This week’s show is all about the coming year. We start with Kevin and I discussing things we expect to see at CES next week as well as overall trends we think 2019 will bring to IoT and the smart home. They include everything from connected toilets to an increasing number of cellular providers for IoT. We also discuss smart speaker IQ tests, what’s up with Samsung’s Bixby and a new way to reduce power usage of sensors. We also talk about drone deliveries, Google’s Project Soli and a new IoT unicorn. For this week’s IoT Podcast Listener hotline, we revisit an answer from last week and answer a new question on how to get a Ring doorbell to work with Google Home.
Our guest helps us kick off the new year with his thoughts on the industrial and enterprise IoT. Scott MacDonald, managing partner at McRock Capital manages a fund dedicated to the industrial IoT. He explains why he thinks we’re about to enter a new phase of the internet of things where AI and cybersecurity will become far more important. His thesis is that the last five years of work building out connected machines and putting sensors in more places was building the “body” of the internet of things. And once that has been built, it’s time to focus on building the brain. For this, he’s turning to AI and cybersecurity startups. We talk about what those startups will look like and whether companies who haven’t yet built out a “body” should worry.
This week I was at Google’s cloud event in San Francisco while Kevin swapped out his video doorbells. We discuss Google’s news related to edge computing and several pieces of doorbell news before talking about a few recentarticles that show how far the smart home has to come. Kevin talks about the first NB-IoT tracker for the U.S., a new Bluetooth security flaw, and how Google’s cloud differs from AWS in his experience connecting our voicemail hotline to the cloud. We also cover a surprise contender for the worst connected device seen this week and answer a question on Alexa and hubs that is probably pretty common.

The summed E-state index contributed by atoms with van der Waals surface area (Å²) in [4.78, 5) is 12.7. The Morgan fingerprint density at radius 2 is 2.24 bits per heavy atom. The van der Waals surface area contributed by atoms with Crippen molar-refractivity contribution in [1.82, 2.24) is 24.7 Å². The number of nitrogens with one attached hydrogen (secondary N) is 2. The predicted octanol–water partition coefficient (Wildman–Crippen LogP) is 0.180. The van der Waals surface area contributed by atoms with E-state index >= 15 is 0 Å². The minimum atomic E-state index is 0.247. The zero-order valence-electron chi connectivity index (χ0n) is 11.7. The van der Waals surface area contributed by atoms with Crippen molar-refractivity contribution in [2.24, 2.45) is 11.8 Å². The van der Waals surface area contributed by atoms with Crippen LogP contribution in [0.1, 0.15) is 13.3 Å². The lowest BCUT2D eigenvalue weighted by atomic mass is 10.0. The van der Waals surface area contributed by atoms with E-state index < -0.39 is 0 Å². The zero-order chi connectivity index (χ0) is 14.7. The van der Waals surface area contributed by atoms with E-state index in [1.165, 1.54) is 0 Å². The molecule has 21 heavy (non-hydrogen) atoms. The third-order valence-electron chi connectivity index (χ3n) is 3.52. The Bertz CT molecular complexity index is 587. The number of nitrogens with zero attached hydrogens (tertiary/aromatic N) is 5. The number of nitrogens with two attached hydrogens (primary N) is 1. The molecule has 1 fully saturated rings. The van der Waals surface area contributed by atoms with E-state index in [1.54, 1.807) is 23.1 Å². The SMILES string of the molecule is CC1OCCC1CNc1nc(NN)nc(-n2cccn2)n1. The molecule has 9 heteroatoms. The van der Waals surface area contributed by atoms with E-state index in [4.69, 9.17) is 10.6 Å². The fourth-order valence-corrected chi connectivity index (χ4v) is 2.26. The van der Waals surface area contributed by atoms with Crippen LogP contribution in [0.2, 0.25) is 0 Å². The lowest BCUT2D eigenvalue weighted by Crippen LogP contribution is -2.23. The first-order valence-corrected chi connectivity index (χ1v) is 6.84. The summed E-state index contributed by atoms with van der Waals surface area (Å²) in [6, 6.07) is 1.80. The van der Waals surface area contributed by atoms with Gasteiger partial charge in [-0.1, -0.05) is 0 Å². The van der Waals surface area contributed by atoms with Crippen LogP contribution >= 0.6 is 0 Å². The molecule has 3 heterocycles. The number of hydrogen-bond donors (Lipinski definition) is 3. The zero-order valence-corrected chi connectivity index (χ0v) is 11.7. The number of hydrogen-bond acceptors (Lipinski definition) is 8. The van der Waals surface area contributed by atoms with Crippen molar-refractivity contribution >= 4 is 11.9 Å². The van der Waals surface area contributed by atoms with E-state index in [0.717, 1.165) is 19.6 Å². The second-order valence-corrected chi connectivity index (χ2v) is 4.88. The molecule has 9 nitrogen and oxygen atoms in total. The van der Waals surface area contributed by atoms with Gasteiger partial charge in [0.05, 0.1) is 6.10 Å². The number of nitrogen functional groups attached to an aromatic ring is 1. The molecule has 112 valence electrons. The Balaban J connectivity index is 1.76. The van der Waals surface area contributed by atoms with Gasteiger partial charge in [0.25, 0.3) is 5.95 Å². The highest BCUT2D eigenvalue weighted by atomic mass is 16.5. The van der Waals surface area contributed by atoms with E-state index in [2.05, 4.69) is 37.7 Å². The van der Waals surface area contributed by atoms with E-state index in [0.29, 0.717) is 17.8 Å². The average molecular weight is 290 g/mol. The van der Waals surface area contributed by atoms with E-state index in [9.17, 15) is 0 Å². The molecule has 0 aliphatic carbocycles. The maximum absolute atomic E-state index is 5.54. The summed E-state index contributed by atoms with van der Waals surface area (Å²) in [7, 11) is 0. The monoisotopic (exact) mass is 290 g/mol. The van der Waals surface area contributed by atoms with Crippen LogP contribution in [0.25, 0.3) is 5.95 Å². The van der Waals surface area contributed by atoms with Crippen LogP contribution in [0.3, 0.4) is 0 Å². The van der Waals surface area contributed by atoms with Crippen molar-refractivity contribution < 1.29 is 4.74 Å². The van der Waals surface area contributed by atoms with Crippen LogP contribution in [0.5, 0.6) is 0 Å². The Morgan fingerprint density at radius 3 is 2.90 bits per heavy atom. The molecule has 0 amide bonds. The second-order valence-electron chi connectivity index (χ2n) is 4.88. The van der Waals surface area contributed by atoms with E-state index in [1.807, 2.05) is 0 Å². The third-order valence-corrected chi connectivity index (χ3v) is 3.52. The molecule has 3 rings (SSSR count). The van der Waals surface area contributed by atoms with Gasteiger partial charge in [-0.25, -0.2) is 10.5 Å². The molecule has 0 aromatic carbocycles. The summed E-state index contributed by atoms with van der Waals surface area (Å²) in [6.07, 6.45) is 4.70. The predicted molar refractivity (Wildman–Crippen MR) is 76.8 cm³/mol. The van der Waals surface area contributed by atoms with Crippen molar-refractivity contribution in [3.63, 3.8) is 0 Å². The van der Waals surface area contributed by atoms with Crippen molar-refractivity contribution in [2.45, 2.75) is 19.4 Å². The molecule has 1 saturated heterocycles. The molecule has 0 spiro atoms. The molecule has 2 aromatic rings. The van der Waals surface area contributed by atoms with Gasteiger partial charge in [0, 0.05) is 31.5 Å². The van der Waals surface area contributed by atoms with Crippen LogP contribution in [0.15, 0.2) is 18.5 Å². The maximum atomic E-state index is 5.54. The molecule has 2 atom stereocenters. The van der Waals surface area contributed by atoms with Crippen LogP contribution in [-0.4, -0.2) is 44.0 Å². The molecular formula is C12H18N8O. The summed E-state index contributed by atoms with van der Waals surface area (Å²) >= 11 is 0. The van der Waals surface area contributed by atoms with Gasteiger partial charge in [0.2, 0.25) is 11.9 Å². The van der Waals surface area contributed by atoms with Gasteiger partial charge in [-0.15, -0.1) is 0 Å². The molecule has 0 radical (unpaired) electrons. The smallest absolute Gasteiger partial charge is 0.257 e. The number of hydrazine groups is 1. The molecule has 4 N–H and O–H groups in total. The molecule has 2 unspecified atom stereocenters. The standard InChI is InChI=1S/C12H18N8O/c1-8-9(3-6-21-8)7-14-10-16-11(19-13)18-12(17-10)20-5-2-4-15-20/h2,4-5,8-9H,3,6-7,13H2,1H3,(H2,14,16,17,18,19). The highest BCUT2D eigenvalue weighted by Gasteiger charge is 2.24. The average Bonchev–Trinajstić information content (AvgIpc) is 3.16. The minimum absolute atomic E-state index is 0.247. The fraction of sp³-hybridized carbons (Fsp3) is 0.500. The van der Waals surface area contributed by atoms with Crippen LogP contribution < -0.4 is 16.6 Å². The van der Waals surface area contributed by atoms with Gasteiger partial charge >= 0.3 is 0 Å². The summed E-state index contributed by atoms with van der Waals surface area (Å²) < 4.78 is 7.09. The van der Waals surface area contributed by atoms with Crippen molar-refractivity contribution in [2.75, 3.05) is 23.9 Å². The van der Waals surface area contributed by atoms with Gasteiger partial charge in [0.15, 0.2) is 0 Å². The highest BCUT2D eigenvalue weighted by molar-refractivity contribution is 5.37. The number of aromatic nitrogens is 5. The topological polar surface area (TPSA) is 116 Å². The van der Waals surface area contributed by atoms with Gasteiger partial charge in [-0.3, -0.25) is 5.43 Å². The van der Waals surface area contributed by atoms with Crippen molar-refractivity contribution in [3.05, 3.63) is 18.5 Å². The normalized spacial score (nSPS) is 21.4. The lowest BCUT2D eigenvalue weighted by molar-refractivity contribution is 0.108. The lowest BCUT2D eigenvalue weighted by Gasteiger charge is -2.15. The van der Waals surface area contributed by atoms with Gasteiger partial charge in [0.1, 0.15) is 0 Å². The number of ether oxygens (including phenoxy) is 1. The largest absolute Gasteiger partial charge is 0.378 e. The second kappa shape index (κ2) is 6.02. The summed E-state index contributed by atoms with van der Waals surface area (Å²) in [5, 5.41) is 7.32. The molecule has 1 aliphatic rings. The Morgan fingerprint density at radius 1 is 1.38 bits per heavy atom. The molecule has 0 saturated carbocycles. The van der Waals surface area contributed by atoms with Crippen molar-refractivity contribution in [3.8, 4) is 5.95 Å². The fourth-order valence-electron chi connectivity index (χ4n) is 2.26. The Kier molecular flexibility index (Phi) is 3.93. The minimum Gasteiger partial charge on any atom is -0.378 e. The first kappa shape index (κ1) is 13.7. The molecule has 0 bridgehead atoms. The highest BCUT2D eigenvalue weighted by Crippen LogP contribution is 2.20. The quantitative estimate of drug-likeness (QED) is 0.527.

This week’s guest is Elana Fishman, COO of Wyze Labs, who came on to explain how the company can make a high-quality HD camera for between $20 and $30. The combo of a low price and a good camera obviously works. Wyze has sold more than 500,000 cameras so far! She also answers questions about security, privacy and the company’s recent integration with Amazon’s Alexa ecosystem. You’ll enjoy the show.
This week’s guest comes from GE’s Current lighting business. Garret Miller, the chief digital officer at Current by GE explains why the division is for sale, why GE has to offer lighting as a service, and how reality forced a shift in thinking for Current. When Current launched, it had grand plans to deliver electricity as a service but realized that it was several steps ahead of the market, so it now offers lighting as a platform. It’s a good interview about how to reassess the market when needed.
Our guest this week is Galen Hunt from Microsoft, who has been working on the Azure Sphere product for the last four years. He shares why Microsoft attacked IoT security with a hardware, OS and cloud product and shared how far Redmond is willing to go on openness. He also talked about the revenue model, support life and other practical aspects. You’ll walk away from this one a lot smarter.
Hosts: Stacey Higginbotham and Kevin Tofel Guest: Galen Hunt, partner managing director at Microsoft Sponsors: Forgerock and Yonomi
Our guest this week is Elecia White who is the creator of the Embedded podcast and an embedded systems engineer. She has spent 20 years building software for devices that aren’t computers and has a lot of insights on how the internet of things is changing the role of such engineers and the tradeoffs one makes when building a connected product. I enjoyed her stories on the challenges of security, the future for her job and the ideal team you need if you want to build a connected device. Enjoy the show.
Hosts: Stacey Higginbotham and Kevin Tofel Guest: Elecia White producer of Embedded Sponsors: Forgerock and Ring
Why Intel dumped Wind River